1) A Modern understanding: "Big Box" refers to the collection of discrete, independently existing individuals who happen to be engaged in a similar set of beliefs and/or practices, at generally the same time and place. However, their unity is not "authentic," only assumed or imposed. That is, they do not participate in some universal greater than themselves, so that they are a particular instance of that universal, but instead, having rejected the idea of universals they constitute themselves as a "unity."
This is why they need to "brand" and "market" themselves: branding and marketing are "external" ways of establishing identity, unity, and "relationship." (For Modern churches, they are perhaps the only ways.) Modern "big box" churches are "plants" in the sense of factories. They offer a product, and if one can assemble the necessary "parts" and master the necessary techniques, more of the product can be delivered.
Thus, the Modern "big box" church is located at a specific space-time coordinate composed of a certain quantity of members located at that coordinate, as opposed to the postmodern "no-box" church, which resists definition even in terms of specific space-time coordinates. In general, postmoderns react strongly against quantification, calculation and prediction--and so reject the "programs" approach of modern Big Box churches, while still maintaining the modernist metaphysical commitment to discrete individuals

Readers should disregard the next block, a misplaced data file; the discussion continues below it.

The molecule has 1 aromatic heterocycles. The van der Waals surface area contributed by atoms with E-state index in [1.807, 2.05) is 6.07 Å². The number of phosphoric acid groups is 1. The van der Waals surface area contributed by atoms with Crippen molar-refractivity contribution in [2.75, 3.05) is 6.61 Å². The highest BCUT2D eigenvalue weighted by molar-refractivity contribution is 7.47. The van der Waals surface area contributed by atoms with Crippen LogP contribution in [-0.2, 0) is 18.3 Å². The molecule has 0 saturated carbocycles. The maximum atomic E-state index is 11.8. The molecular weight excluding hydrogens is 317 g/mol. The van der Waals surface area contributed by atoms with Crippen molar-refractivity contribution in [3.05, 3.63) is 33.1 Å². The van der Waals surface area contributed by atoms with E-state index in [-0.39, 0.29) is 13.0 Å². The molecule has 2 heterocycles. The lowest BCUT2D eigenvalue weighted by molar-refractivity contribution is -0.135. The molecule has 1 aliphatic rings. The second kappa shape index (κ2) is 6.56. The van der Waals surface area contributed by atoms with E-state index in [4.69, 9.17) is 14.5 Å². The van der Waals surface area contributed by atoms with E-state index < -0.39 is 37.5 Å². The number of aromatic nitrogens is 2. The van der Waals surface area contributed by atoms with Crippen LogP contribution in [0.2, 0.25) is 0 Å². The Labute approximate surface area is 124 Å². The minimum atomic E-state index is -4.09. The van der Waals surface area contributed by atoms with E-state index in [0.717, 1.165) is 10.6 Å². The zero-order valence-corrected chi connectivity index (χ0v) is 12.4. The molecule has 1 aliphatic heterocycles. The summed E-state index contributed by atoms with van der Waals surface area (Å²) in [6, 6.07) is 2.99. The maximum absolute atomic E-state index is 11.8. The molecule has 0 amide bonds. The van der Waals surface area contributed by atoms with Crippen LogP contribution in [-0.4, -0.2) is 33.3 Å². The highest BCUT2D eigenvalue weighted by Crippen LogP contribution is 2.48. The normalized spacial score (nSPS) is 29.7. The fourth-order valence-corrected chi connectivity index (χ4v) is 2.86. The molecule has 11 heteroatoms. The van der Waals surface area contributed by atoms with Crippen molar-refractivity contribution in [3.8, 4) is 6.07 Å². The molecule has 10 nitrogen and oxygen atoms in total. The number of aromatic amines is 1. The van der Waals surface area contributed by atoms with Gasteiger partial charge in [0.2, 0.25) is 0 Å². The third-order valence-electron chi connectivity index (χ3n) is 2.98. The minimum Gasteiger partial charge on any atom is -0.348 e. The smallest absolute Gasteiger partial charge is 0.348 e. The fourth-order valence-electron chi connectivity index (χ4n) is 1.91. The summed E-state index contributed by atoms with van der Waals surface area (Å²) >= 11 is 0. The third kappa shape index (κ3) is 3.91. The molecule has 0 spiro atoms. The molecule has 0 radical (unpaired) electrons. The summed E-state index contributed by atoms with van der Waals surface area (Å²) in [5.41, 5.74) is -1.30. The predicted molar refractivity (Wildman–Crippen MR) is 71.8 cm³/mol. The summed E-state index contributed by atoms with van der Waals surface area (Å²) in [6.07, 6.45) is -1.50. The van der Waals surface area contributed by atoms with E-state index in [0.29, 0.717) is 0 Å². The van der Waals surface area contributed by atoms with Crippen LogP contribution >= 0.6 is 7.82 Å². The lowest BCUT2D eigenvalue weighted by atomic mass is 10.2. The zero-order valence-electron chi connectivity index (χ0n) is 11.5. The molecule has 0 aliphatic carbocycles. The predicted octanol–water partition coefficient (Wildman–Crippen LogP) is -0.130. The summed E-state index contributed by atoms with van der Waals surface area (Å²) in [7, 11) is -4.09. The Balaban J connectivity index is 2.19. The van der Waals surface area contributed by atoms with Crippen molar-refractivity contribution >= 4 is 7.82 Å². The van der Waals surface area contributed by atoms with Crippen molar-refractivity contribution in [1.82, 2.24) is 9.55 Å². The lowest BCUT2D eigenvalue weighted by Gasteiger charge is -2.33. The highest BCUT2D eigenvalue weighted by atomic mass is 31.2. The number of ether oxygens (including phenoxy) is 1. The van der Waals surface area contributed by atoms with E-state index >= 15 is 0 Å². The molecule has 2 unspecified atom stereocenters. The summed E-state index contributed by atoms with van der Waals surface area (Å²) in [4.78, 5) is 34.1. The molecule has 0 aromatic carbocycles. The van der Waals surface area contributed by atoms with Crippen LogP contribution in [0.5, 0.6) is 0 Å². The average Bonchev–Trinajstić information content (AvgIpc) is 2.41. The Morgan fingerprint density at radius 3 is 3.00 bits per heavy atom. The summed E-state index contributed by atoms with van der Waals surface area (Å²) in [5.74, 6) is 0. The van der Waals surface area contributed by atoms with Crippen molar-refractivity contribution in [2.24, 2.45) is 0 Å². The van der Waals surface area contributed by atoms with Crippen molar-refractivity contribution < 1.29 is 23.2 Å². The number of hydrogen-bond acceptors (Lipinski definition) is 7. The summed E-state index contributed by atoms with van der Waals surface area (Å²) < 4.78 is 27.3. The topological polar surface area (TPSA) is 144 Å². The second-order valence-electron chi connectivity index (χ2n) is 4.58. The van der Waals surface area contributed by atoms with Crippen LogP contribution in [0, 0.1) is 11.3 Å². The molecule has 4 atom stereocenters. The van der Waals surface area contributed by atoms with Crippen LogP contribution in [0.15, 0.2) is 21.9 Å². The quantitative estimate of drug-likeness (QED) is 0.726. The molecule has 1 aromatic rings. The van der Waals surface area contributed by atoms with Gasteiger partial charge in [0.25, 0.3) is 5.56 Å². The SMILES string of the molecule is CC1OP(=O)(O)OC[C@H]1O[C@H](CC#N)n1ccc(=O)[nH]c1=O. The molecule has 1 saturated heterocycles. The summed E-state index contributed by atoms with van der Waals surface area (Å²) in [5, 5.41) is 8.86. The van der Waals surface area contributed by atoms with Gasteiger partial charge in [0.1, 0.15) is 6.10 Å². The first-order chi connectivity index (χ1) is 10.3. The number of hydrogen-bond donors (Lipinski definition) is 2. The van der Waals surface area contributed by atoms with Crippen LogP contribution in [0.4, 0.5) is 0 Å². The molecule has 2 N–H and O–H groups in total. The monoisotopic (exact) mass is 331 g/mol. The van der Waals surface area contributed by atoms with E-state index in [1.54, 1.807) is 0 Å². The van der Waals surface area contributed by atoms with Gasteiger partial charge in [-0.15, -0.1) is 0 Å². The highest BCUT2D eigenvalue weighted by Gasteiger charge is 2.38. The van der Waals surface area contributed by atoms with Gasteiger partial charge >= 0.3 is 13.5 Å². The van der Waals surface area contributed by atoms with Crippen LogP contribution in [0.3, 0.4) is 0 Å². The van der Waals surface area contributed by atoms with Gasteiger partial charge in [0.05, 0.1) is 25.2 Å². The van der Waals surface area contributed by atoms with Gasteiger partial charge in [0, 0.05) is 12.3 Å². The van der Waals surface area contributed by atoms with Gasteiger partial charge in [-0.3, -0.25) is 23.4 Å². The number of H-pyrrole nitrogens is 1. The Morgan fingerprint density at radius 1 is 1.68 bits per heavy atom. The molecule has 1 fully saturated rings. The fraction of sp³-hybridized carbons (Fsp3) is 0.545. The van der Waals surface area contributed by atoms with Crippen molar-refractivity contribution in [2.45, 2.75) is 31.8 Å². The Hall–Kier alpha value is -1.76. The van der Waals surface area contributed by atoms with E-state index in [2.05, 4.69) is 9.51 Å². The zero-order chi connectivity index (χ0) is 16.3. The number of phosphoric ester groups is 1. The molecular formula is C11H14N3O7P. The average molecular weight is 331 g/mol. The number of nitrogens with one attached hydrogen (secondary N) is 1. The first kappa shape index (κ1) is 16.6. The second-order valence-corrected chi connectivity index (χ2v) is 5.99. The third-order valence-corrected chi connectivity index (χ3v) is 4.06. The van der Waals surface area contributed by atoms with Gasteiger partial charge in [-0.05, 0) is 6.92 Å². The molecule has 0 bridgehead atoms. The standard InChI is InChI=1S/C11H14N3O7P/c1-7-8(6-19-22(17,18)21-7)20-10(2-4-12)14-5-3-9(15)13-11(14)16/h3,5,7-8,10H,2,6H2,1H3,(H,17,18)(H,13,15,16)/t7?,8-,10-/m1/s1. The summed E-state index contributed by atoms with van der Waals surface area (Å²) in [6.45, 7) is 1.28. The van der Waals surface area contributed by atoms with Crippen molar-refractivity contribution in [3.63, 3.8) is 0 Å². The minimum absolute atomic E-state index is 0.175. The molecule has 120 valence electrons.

2) A premodern understanding of "big box" might refer to the particular instance of the universal. That is, the particular thing participates in or images the greater thing, so that its existence is dependent upon the reality of the universal. It does not constitute itself as a collection of individuals, but rather receives its existence as a result of its relationship to the universal, and is one of many possibile instances of the universal thing. Its definition is therefore impossible apart from the universal.
The premodern church is a "box" insofar as it incarnates the universal: it is a concrete, physical instance of the Body of Christ. It has a nature which is given to us to understand, enjoy and instantiate. It may be big or small, but it has a specific location in time and space, and most importantly, it has a history. From a postmodern perspective, boxes are seen as confining: they limit the individual's freedom. Hence, the more the premodern church recognizes a history and honors a tradition, the bigger the box it appears to be.